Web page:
Web Design is not what it used to be. It’s now a sort of nebulous term that encompasses a LOT of technologies. No matter what sort of sites you plan on designing, I feel there’s no substition for a good understanding of standards-compliant xhtml and css. Of course, it helps if you know some graphics programs too, like Photoshop or the cheaper alternative, Paintshop Pro. Notice I didn’t mention any web design programs…well, I said learn web design not make a website real quick and dirty like.
Archive for May, 2006
This post is just some emails I’ve sent and resent. It deserves some editing for flow, but the info is good. Thought I’d put it out there cuase people keep asking! (Following is MHO and YMMV and all those other typical disclaimers)
Here’s an email I recently sent to a co-worker that wanted to start a blog:
Get your blog…if you use one that is hosted elsewhere, you can be
set up in about 2 minutes.
http://wordpress.com/ (they host for you. you can also install the
software on a server yourself, that site is http://www.wordpress.org
and that is what I use)
http://www.blogger.com/start another very popular blogging system.
If you don’t host your own blog, or even if you do, managing photos
is easy and fun with Flickr. In fact, some people use Flickr as their
blog…they just create a “group” and discuss things there or add
really long notes/descriptions to their photos.
Once you start blogging, if you meet other bloggers and you want to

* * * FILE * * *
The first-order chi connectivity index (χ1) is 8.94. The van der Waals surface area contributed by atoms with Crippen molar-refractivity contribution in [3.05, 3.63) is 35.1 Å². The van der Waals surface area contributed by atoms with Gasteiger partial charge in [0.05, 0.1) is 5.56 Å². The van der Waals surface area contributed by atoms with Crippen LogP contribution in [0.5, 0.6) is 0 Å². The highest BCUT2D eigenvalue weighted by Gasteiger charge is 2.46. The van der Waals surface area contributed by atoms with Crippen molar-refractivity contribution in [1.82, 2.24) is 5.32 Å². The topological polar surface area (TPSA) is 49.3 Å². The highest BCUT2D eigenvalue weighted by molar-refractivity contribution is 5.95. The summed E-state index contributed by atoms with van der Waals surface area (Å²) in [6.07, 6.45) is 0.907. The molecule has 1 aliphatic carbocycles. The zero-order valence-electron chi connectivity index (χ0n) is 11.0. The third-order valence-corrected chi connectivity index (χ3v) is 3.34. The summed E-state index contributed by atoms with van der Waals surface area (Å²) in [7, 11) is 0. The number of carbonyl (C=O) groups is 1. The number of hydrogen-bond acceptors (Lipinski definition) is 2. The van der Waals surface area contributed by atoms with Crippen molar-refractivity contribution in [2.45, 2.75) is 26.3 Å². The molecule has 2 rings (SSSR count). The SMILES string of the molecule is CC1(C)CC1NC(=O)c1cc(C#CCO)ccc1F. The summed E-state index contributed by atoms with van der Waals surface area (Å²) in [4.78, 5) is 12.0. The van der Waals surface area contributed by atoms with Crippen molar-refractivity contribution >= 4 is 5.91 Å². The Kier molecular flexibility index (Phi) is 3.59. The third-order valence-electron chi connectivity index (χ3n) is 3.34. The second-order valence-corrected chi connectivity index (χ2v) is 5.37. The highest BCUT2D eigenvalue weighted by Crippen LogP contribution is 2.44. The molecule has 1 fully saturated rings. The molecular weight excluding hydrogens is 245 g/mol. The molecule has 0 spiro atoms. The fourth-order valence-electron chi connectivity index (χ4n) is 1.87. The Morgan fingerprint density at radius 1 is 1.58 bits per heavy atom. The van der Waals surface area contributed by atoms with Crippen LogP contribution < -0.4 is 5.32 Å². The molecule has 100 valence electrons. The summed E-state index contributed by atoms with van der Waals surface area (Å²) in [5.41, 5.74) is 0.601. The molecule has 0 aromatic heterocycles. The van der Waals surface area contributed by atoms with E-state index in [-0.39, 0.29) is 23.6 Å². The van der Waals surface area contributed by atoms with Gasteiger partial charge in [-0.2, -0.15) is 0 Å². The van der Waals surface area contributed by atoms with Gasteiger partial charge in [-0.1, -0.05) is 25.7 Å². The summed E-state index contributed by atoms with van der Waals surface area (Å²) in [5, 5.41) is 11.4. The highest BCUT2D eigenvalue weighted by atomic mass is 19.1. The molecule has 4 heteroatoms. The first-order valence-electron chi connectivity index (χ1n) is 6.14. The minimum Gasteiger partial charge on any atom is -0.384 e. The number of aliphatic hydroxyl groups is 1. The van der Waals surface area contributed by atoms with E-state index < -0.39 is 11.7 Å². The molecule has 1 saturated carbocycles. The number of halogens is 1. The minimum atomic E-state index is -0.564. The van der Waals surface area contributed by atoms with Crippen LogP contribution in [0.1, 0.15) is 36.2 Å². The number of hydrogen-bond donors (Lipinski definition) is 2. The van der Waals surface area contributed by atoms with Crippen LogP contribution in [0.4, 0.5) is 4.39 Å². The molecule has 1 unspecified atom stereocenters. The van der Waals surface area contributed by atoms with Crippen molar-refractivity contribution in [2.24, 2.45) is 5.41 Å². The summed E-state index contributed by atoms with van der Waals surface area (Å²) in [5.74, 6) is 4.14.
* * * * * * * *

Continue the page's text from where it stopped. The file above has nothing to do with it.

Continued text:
keep track of them, instead of remembering to visit a bunch of sites
you can just subscribe to their content using a feed reader (any blog
software you use will automatically generate feeds). Btw, you can
subscribe to the NYT, Seattle-PI and content like that too.
“I have been told today that I need to set up a blog for [an event] by Monday, and I have no experience in blogging whatsoever. Here are the requirements:
- Multiple editors
- Ability to make a page template that looks like our site
- The ability to redirect the blog URL so it appears to be coming from our own website
Your easiest bet is to go with Blogger or WordPress. I set up a
Blogger blog for a band many years ago and here you can see it
incorporated into their site with no problems:
In this case there’s only one author, but they do support multiple authors:
The wordpress.com public docs are pretty sparce, but I just logged in
to one I set up in 30 seconds to show people how easy is it (I’m not
kidding about the 30 seconds) and you can set up multiple blog authors
with different levels of authority with the click of the button. In
general I would say the admin area looks almost identical to the one
you install and host yourself:
I started with Blogger, it’s super easy, and you can always import to
Wordpress later if you wanted. (Most blogs allow export/import so
don’t worry too much about your first choice). You can customize the
look with both but I think that WordPress offers you more
power/flexability as there are a lot of plugins and documentation on
tweaking it – of course that means more to learn/read too.